On November 14th, World Diabetes Day, we’ll be joining thousands of other health professionals and patients to help raise awareness of diabetes – from initial symptoms leading to diagnosis, to underlying causes and prevention, and treatment and care best practice.
We’ll be getting our best (meaning most comfortable and suitable) shoes on and encourage you to do the same. But we wanted to shed some light on what wearing appropriate shoes can look like for diabetics, as we know you’ve probably seen some off-putting medical shoes that involve foam, beige colours and Velcro – these are not your only choice so don’t panic!
The Best Men’s Shoes for Diabetics
We’ll start with the guys as the choices are pretty straight forward.
Providing they’re a good fit, it’s hard to go wrong with a good quality trainer or sports shoe, as they are typically designed to support your feet and knees and minimise pressure by absorbing shock.
Try to avoid Tennis style shoes and trendy baseball boots if you are going to be doing a lot of walking. They have flat, hard rubber soles that are not great for arch support, but if you absolutely must have the latest pair in fashion, then find a thick supportive insole.
Also be aware that the rubberised toe of tennis shoes and baseball boots can rub your toes causing bunions and blisters so be extremely careful to try before you buy and have a good walk around. You could try a similar style but without the rubber toes instead.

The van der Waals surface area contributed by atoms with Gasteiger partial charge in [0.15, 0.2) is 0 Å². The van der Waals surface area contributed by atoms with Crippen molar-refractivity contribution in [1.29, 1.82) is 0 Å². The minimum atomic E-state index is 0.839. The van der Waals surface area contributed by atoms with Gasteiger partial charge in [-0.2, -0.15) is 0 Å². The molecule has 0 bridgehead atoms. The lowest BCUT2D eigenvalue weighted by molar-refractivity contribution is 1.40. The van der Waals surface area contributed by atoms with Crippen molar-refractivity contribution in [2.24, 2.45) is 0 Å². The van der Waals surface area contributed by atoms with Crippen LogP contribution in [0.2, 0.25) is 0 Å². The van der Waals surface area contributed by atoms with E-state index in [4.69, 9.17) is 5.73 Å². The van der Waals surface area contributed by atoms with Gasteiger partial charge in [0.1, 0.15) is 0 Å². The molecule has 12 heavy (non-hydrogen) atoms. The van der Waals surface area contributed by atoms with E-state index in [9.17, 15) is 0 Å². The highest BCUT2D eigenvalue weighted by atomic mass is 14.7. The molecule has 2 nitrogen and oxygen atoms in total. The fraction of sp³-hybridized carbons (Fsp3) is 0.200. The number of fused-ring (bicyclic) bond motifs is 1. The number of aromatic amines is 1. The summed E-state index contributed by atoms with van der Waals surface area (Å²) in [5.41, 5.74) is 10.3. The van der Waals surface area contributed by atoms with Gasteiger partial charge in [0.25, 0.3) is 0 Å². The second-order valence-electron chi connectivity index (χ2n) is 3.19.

Running shoes are very supportive, so any of the styles found in most shops are good..
If you work in an office or prefer a smarter look, then there is a happy medium. Thin soled dress shoes are not recommended as they don’t provide any support. Choose real leather instead of plastics, as it is softer and more flexible, and over time with more wear will mould to the shape of your feet and be less likely to rub. You could consider boots with a thicker, softer sole.
A happy medium are some of the very nice looking smart trainers that are in darker colours such as brown and black, which provide all the comfort and support of a sports shoe but also look smart.
The Best Women’s Shoes for Diabetics
For the ladies, there’s plenty of choice. Again, try to choose real leather over synthetic materials. Avoid completely flat shoes, or at the very least wear insoles. Many of the fashion shops now stock a “wider fit” range, these are worth trying.
For the winter, boots with a slight wedge or chunky heel are ideal, but avoid anything that feels too heavy to wear as you’ll put stress on your joints and may even experience the terrible shin splints. For dressing up pretty, low heeled court shoes are ideal. Or to avoid heels completely, anything with a bit of sparkle in a flat shoe will also look fab for a night out.